Open Access

Channel-assisted minimally invasive repair of acute Achilles tendon rupture

Journal of Orthopaedic Surgery and Research201510:167

https://doi.org/10.1186/s13018-015-0310-9

Received: 14 July 2015

Accepted: 22 October 2015

Published: 26 October 2015

The Erratum to this article has been published in Journal of Orthopaedic Surgery and Research 2016 11:15

Abstract

Background

Percutaneous (minimally invasive) suturing is a promising option for Achilles tendon (AT) repair with low rerupture and infection rates. Sural nerve lesions are the major problem to avoid with the technique. A new device was therefore designed for suturing the AT, resulting in channel-assisted minimally invasive repair (CAMIR). The purpose of this study was to compare the clinical and functional outcomes of CAMIR with traditional open techniques.

Method

Eighty two patients with AT rupture were included: 41 for CAMIR, 41 for open repair. All patients followed a standardized rehabilitation protocol. Follow-ups were at 12 and 24 months after surgery. Functional evaluation was based on the clinical American Orthopaedic Foot & Ankle Society score associated with neurologic deficit (sural nerve), calf circumference, range of motion (ROM), and isometric testing.

Results

There was no difference between groups regarding plantar flexor strength, ankle ROM, or calf circumference. CAMIR significantly decreased the operative time compared to open repair (17 vs. 56 min, P < 0.0001). Mean scar length was greater in the open repair group (10 vs. 2 cm, P < 0.0001). There were no wound complications in the CAMIR group but four in the open repair group (P < 0.0001). No deep vein thrombosis, rerupture, or sural nerve injury occurred.

Conclusion

CAMIR and open repair yielded essentially identical clinical and functional outcomes. Sural nerve injuries can be minimized using CAMIR by carefully placing the suture channel with a stab incision and special trocar based on a modified Bunnell suture technique.

Introduction

Repair of Achilles tendon (AT) ruptures include conservative management using a short-leg resting cast or brace in an equinus position as well as percutaneous, minimally invasive surgery and open sutures with or without augmentation [1, 2]. The best option is still controversial [3]. Some surgeons advocate operative repair because open treatment can ensure tendon approximation and has a lower rerupture rate [4]. However, it is associated with a higher complication rate, including wound infections, skin tethering, sural nerve lesions, and hypertrophic scars, which have caused anxiety for both doctors and patients [2]. Therefore, a percutaneous, minimally invasive suture technique has been developed, decreasing the risk of these complications. Especially, the Achillon suture system has been widely used for minimally invasive suturing of AT ruptures [5, 6].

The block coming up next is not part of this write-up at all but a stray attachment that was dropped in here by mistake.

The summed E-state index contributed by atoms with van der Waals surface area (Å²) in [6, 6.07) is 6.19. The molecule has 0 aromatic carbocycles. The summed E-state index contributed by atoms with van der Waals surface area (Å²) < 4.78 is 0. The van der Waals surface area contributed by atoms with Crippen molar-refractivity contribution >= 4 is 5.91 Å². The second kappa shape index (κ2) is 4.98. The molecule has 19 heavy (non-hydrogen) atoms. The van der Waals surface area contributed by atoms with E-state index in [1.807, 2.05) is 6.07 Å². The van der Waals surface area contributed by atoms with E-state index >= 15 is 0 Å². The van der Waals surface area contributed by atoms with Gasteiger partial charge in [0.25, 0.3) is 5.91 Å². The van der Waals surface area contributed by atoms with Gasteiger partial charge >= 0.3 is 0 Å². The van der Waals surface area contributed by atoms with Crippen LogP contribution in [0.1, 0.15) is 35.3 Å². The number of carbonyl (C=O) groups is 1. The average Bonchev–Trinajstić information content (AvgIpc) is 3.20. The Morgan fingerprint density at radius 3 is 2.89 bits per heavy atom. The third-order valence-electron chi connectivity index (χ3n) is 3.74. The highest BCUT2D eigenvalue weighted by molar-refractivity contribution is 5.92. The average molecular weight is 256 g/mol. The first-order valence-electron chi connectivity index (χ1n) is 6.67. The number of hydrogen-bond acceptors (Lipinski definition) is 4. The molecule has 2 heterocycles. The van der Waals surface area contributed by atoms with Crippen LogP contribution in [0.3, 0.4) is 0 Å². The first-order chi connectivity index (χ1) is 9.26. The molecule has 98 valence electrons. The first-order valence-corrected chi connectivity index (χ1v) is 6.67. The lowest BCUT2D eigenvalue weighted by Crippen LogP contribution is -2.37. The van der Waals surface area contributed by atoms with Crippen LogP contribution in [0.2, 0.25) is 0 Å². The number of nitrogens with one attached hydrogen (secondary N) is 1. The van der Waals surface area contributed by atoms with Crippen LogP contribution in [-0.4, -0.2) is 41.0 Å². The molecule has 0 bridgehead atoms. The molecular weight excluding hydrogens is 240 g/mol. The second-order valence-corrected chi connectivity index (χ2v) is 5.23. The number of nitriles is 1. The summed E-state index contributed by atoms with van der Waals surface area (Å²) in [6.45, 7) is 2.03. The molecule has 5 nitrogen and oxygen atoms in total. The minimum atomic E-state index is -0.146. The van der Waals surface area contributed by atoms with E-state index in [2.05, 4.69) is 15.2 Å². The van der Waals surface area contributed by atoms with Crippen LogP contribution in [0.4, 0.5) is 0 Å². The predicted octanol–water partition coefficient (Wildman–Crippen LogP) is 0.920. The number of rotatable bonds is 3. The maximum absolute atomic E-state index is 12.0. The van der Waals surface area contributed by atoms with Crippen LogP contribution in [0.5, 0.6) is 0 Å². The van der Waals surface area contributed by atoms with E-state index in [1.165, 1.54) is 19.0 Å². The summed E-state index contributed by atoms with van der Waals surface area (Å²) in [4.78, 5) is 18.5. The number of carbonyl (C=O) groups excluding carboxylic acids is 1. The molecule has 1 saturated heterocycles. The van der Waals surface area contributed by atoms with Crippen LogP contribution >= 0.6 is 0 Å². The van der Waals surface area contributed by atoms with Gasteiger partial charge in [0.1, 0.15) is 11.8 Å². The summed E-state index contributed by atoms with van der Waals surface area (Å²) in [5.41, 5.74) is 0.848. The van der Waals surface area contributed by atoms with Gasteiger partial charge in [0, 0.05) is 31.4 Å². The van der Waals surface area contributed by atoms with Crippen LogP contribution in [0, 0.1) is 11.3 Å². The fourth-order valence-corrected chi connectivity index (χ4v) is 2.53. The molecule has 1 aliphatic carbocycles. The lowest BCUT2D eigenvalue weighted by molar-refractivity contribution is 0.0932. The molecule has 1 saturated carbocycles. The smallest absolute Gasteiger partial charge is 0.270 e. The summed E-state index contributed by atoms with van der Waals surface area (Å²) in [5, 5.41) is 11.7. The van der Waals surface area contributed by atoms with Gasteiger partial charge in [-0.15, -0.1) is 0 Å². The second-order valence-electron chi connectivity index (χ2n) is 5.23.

The major problem with a percutaneous, minimally invasive technique is sural nerve involvement [79]. Some techniques have described measures taken to avoid the risk of nerve injury, such as a modified Achillon technique with the help of an arthroscopic probe [10], endoscopy-assisted percutaneous repair [11], an internal splinting technique [12], and the Mayo needle technique [1315]. We hypothesized that a channel-assisted minimally invasive repair (CAMIR) that we designed could minimize the possibility of sural nerve injury. The purpose of this study was to compare the clinical and functional outcomes of CAMIR (Fig. 1) with traditional open techniques.
Fig. 1

Channel-assisted minimally invasive repair system

Methods

This study was devised by a professor of Orthopedics Hua Chen from January 2011 to December 2013 in the Orthopedics Department at General Hospital of People’s Liberation Army (301 Hospital) in Beijing. This study was conducted with the approval of the institutional review board of the 301 Hospital. Written informed consent was obtained from each patient prior to the study.

A sample-size estimation was based on what was needed to detect the difference in complications in the groups. We estimated that more than 30 patients in each group were enough to detect a 20 % difference in American Orthopaedic Foot and Ankle Society (AOFAS) score between groups, with the alpha set at 0.05 and beta at 0.1. An additional 10 % of total participants was planned for each group to make up for possible loss.

Patients

In all, 90 patients who had suffered an AT rupture because of a sport injury were included in this retrospective study. Of those 90 patients with AT rupture Fig. 2, 41 patients accepted channel-assisted minimally invasive, repair and the rest of patients accepted open repair. The patient was included if he or she had a demonstrable, palpable gap between the ruptured ends, a positive Thompson test, and a distal stump more than 2 cm from the insertion confirmed by ultrasonography. We excluded patients with an incomplete or open rupture of the tendon, a distal tendon stump less than 2 cm from its insertion, a more than 2-week interval from the time of rupture to repair, or comorbidities which could impact clinical outcomes such as diabetes. Any participants who later refused to participate or who failed to cooperate with us in this trial were also excluded.